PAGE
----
You might have wondered what on earth was going on. We stopped briefly to get cupcakes for Alex to share with his friends at school for his birthday. I zipped up an aisle to get some flour to fry up some morels and Ben lost it. I wasn’t sure what the trigger was, but since we had what we needed, I hurried to the checkout lane and tried to distract Ben, which didn’t work. At all.
I debated the best course of action and decided that Alex deserved the cupcakes I had promised him, come hell or highwater.
I herded Ben over, hoping to contain him in the lane, but that didn’t work either. Ben kicked Alex, angering him, then lashed out at me.
We managed to get our things paid for and tried to leave, but Ben froze.
I wound up wrapping myself around him, hauling his 85 lb. thrashing frame across the full parking lot to the van, where Alex waited, having gone ahead.
Ben’s meltdown lasted the 10 minute ride home, then a solid half hour (possibly longer) once we got home.
I found out when we got home that Ben had spotted birthday cakes in the aisle with the flour and wanted to choose one for Alex.
Had I known I would have just let him.
If you’re wondering why I didn’t punish him, it’s because it doesn’t work. Did you happen to see the movie “Rainman”? If so, maybe you’ll remember how upsetting it was to Rainman when Charlie got angry. It doesn’t work, it doesn’t help, it just escalates an already out of control situation.
If you’re wondering why I didn’t just walk out, I knew when I walked in that there was a certain likelihood of Ben having a meltdown, it was a calculated risk, and I walked in prepared to follow through and get Alex’s birthday treat.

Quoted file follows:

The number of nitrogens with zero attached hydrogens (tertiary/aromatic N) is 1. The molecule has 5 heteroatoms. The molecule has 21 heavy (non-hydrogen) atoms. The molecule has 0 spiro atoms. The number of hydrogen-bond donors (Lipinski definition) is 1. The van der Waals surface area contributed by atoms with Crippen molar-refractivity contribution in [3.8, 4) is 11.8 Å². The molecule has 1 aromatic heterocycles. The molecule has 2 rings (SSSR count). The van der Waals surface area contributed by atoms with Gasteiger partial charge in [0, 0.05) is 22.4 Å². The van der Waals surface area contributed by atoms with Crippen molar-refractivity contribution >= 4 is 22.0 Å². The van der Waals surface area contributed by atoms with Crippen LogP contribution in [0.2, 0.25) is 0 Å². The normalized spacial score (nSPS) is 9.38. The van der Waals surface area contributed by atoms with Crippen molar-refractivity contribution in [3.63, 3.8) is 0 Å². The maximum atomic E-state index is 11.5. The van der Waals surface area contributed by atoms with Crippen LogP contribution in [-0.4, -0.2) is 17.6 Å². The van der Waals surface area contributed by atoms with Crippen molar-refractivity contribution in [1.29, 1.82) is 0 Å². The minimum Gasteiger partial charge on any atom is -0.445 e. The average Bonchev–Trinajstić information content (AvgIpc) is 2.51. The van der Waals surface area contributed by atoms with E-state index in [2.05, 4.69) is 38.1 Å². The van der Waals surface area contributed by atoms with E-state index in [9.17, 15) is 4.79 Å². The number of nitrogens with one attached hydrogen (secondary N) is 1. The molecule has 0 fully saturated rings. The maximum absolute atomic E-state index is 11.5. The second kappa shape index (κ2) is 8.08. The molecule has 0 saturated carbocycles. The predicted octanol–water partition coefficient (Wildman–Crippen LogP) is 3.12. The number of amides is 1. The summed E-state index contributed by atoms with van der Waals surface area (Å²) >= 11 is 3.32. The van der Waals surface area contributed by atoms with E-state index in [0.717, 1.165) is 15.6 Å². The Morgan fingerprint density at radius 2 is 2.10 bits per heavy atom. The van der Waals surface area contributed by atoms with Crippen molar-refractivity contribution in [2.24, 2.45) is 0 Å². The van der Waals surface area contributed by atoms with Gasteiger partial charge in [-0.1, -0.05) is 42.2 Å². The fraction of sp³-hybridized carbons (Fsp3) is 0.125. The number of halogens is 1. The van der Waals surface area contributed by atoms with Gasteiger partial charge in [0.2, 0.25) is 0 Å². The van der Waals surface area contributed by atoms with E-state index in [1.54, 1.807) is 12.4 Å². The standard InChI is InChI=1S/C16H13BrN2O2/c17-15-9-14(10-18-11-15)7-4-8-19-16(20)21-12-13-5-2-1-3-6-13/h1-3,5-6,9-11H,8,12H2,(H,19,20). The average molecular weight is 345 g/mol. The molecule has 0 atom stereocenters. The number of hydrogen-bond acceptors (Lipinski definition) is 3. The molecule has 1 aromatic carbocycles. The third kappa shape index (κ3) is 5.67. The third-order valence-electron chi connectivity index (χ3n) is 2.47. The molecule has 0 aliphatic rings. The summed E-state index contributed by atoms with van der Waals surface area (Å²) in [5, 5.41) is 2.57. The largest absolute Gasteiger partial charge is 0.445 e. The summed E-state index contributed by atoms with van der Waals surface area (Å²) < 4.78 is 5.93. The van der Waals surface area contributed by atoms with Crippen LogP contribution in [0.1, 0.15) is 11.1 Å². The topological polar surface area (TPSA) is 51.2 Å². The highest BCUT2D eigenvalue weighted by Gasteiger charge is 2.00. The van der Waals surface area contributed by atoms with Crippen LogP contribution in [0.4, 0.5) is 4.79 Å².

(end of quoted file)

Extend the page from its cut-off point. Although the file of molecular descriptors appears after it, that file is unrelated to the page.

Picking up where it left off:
If you’re wondering why and how I stayed calm, it’s from years of practice, and because “low and slow” is what keeps things from getting worse. I will admit that sometimes it’s harder than others to keep my cool, and that sometimes I don’t, but when possible, it helps.
If you’re wondering if there was something you could have done, that’s a very good question. Maybe. Sometimes an unexpected occurrence, like a stranger stepping in, aborts the meltdown, but it’s equally possible that it could have escalated things.
If you suspect that I’m a crappy parent, some days I am, and some days I’m a pretty stellar parent, and most days I’m fairly decent, just like most other parents. My parenting isn’t the cause of the meltdown though, those are a complex combination of factors that I only wish I could control.
If you think he’s always like that, he isn’t. Ben is a complex and dynamic human being. Sometimes he has meltdowns, sometimes he’s so sweet he melts my heart, sometimes he’s feisty and funny, and there are oh, so many more adjectives could describe him. You saw a snapshot. Just like you can take a photograph of an attractive person that catches them in an ugly moment, you caught a rough moment in time. He does have those, but they don’t define him.
If you feel sorry for him, us or me, please listen. Compassion and empathy for a challenging situation are welcome, but we don’t need pity. We need acceptance and pity won’t get us there. We need to keep giving Ben opportunities to go out because the less he does it the harder it gets. So we’ll keep taking these chances and sometimes he’ll do okay, and others he’ll have meltdowns. For his benefit and everyone else’s, we’ll keep going out, because isolation isn’t an option.
Here are some photos of Ben on happier days. And when you look at them I hope you see how worthy and treasured he is.